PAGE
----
Session Description: Over the last 20 years, probation and parole officers have been asked to take on more strategies to help people on supervision improve their lives while still maintaining the historical approaches to the work. This has created a disconnect at times between the role of probation and parole officers and the delivery of core correctional practices. The Coaching Model reorients our role to bring the practices in alignment with our purpose to help people stay in the community safely! Participants will increase their knowledge of the coaching model while developing practical skills to help incorporate core correctional practices into their daily roles. Specifically, this presentation will help staff build coaching connections, rethink the orientation of the conditions of supervision, and build success plans for people on supervision.
• Explore the Coaching Model and its application within the context of probation and parole, emphasizing its role in aligning practices with the objective of fostering community safety.
• Demonstrate the ability to apply coaching principles in real-world scenarios, enhancing participants' capacity to navigate challenges and support individuals on supervision effectively.
• Acquire the knowledge and tools necessary to build success plans tailored to the unique needs of individuals on supervision, promoting positive outcomes and community reintegration.
• Develop a concrete action plan to implement coaching principles and core correctional practices into daily roles, ensuring sustained and meaningful impact on the community and the individuals served.
Session Description: Correctional staff face unique barriers and stressors, which can impact both work and home life. This intensive session will teach participants the importance of wellness programs for community corrections staff and give participants the tools to bring one such program (peer support) to their workplace. This session will cover the history and importance of wellness programs and provide examples of wellness programs in correctional settings. Then, the session will go into detail about peer support wellness programs. Participants will learn and practice the skills necessary to provide peer support to colleagues and will discuss the steps to bring a peer support program to their workplace. This session includes many activities to provide participants the opportunity to practice the skills, and lots of audience interaction.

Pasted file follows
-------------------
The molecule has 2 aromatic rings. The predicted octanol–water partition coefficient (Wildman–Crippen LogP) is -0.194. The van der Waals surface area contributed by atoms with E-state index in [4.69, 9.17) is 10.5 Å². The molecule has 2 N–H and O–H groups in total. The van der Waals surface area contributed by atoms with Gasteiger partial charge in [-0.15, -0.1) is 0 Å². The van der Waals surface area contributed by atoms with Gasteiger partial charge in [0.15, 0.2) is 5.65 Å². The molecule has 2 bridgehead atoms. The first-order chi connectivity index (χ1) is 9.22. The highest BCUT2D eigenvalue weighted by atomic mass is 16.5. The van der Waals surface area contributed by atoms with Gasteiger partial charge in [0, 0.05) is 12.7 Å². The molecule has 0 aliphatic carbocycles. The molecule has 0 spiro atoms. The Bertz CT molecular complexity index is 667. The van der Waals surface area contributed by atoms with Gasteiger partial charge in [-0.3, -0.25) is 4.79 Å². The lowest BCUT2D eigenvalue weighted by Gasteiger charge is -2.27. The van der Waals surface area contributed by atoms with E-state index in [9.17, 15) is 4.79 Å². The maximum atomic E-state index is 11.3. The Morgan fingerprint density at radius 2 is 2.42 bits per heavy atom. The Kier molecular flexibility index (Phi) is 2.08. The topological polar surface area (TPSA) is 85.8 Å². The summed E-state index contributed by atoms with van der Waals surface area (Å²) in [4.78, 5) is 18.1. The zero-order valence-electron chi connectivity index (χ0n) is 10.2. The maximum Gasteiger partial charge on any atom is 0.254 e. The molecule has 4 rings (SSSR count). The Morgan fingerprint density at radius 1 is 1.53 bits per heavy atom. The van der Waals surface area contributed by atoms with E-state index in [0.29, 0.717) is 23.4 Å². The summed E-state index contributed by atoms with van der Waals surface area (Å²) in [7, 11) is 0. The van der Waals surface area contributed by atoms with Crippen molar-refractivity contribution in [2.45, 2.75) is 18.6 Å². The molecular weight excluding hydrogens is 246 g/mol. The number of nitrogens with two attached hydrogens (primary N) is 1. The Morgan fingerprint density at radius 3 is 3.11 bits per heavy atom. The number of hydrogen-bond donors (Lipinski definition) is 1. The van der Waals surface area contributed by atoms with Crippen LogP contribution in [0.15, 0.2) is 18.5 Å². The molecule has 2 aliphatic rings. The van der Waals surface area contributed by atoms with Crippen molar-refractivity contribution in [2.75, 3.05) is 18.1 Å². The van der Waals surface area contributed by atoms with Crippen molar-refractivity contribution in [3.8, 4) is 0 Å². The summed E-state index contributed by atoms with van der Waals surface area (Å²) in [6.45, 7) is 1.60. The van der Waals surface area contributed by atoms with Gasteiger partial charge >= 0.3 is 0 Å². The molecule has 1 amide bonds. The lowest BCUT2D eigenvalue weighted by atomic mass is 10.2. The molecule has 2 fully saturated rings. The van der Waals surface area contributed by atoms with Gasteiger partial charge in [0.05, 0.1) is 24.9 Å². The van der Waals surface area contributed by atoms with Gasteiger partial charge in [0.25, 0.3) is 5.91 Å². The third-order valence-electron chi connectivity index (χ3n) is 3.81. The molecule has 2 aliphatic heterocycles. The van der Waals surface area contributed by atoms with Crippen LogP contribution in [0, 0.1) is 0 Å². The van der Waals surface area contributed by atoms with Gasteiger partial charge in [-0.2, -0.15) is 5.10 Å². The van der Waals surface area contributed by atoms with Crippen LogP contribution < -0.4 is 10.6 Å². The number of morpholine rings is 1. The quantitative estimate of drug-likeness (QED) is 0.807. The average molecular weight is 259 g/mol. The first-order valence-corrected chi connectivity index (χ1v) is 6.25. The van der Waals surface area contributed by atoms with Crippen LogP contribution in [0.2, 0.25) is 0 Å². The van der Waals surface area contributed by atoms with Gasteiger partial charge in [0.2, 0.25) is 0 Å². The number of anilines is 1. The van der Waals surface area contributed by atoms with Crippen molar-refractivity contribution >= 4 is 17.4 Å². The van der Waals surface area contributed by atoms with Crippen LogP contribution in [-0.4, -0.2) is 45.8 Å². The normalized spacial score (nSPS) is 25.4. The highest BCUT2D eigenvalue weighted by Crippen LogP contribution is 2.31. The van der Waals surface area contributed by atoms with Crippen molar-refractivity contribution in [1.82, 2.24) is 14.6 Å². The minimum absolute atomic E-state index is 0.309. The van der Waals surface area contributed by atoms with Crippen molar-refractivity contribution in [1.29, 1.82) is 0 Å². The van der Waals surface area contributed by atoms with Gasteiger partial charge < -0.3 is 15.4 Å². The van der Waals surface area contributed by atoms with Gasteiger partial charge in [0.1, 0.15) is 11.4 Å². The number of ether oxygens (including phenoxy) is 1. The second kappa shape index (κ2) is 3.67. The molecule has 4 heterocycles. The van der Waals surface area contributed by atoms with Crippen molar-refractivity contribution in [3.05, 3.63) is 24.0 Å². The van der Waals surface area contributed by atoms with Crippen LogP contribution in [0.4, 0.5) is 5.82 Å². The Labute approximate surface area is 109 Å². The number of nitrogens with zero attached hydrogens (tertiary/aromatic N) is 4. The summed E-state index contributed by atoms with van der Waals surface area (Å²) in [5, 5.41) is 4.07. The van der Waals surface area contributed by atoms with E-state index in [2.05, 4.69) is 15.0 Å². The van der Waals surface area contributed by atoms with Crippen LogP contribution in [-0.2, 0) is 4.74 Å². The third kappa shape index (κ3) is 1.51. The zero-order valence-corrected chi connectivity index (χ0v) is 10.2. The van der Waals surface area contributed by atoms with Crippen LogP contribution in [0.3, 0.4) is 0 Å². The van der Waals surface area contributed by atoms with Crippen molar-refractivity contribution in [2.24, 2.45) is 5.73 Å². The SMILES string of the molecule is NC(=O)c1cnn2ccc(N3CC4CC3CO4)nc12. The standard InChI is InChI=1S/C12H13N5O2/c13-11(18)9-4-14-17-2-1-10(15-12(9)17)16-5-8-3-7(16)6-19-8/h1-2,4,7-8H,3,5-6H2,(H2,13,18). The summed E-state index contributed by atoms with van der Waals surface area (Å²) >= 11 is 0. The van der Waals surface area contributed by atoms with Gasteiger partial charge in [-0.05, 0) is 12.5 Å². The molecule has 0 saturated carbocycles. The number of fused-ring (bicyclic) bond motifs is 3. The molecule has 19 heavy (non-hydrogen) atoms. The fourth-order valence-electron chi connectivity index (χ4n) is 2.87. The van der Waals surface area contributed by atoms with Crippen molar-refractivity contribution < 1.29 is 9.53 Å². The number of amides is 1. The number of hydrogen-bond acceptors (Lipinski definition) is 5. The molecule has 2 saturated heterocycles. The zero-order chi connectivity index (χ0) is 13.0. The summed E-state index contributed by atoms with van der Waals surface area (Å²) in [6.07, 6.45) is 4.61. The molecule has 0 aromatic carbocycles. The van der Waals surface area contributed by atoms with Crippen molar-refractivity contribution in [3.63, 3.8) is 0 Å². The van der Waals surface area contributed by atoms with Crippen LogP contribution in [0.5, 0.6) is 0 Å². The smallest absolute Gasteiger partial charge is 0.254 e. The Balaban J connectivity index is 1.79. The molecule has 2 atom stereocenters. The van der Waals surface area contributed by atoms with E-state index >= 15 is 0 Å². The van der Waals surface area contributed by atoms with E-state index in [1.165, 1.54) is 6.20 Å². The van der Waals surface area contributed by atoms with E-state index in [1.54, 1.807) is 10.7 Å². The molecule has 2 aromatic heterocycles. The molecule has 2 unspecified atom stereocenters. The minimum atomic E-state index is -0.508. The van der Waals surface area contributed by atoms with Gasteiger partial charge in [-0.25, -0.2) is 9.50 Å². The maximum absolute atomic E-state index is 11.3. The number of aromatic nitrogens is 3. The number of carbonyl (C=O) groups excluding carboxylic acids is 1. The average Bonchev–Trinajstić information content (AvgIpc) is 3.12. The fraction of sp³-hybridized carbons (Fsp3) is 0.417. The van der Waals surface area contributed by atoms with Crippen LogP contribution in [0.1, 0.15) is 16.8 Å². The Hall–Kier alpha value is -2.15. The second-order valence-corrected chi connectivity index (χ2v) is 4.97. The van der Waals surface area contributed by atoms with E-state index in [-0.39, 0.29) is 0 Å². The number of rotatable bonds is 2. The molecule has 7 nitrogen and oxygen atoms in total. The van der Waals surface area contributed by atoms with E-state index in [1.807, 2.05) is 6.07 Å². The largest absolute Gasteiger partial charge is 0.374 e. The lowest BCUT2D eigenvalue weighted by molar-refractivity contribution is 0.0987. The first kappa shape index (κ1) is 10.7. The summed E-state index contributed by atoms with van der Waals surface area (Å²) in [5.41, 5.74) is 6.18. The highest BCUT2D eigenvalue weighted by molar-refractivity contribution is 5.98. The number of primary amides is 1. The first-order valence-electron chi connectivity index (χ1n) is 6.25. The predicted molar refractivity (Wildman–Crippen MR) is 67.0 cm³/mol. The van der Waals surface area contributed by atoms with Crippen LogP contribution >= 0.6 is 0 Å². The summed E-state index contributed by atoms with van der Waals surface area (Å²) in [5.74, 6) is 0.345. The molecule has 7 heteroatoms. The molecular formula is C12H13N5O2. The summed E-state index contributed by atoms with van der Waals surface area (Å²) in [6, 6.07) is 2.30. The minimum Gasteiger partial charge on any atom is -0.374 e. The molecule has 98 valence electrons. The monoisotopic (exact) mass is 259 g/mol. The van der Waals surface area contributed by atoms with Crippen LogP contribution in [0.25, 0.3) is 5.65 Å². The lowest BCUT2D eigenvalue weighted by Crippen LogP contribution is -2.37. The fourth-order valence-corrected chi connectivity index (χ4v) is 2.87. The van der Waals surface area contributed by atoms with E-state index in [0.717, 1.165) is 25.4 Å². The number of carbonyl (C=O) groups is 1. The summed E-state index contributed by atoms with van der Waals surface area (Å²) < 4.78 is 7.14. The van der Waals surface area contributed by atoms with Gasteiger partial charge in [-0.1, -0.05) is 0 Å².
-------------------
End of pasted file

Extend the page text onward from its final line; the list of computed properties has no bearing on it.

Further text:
• Understand the history and importance of wellness programs for community corrections staff.
• Understand the evidence-based wellness programs that exist, including the Peer Support model.
• Understand the skills needed to provide peer support to staff.
• Understand how to structure a peer support program within their agency.
Session Description: This intensive workshop will provide a detailed look at what gender-based violence is in a clinical setting and in the real world setting of Probation/Parole/Pretrial Offices. These are traditionally some of the most difficult caseloads to supervise as there is limited training for these Officers on what this type of violence is, understanding what are the characteristics of a "batterer" and how to communicate with and support the victims in these cases. We will also discuss how to identify intimate-partner survivors on your caseloads who are now identified as defendants.
• Comprehensive overview given of the latest research on domestic violence and discusses implications for service professions.
• Will address domestic violence dynamics, associated socio-emotional and economic consequences, and considerations for practice in direct services.
• Intimate Partner Violence Risk Assessment uses to help make informed decisions, inform safety planning, and defendant accountability.
• Examine which Risk Assessments are used in probation and pretrial services.
• Discuss how victims of battering and abuse end up in the criminal legal system as defendants.
Session Description: The National Alliance To Stop Impaired Driving (NASID) and Responsibility.org In partnership with The National Alliance To Stop Impaired Driving (NASID) and Responsibility.org, this session will train attendees on recognizing the signs of cannabis impairment during a Green Lab. Volunteers who have consumed cannabis will be put through a series of tests to demonstrate the observable signs and symptoms of impairment, specifically, how cannabis impacts a person’s ability to drive. Volunteers will undergo a mock roadside sobriety assessment by law enforcement to demonstrate how officers detect impairment. All attendees will be given the opportunity to observe the volunteers to highlight their own observations of impairment.
• Understand the pharmacokinetics and pharmacodynamics of Cannabis.
• Explain how Cannabis may present in the human body – signs and symptoms (pupils, eyelid tremors, body tremors).
• Identify good tests for Cannabis – LOC, Romberg, FTN.
• Understand what oral fluid revealed about each consumer; what they smoked, how they felt, would they drive, etc.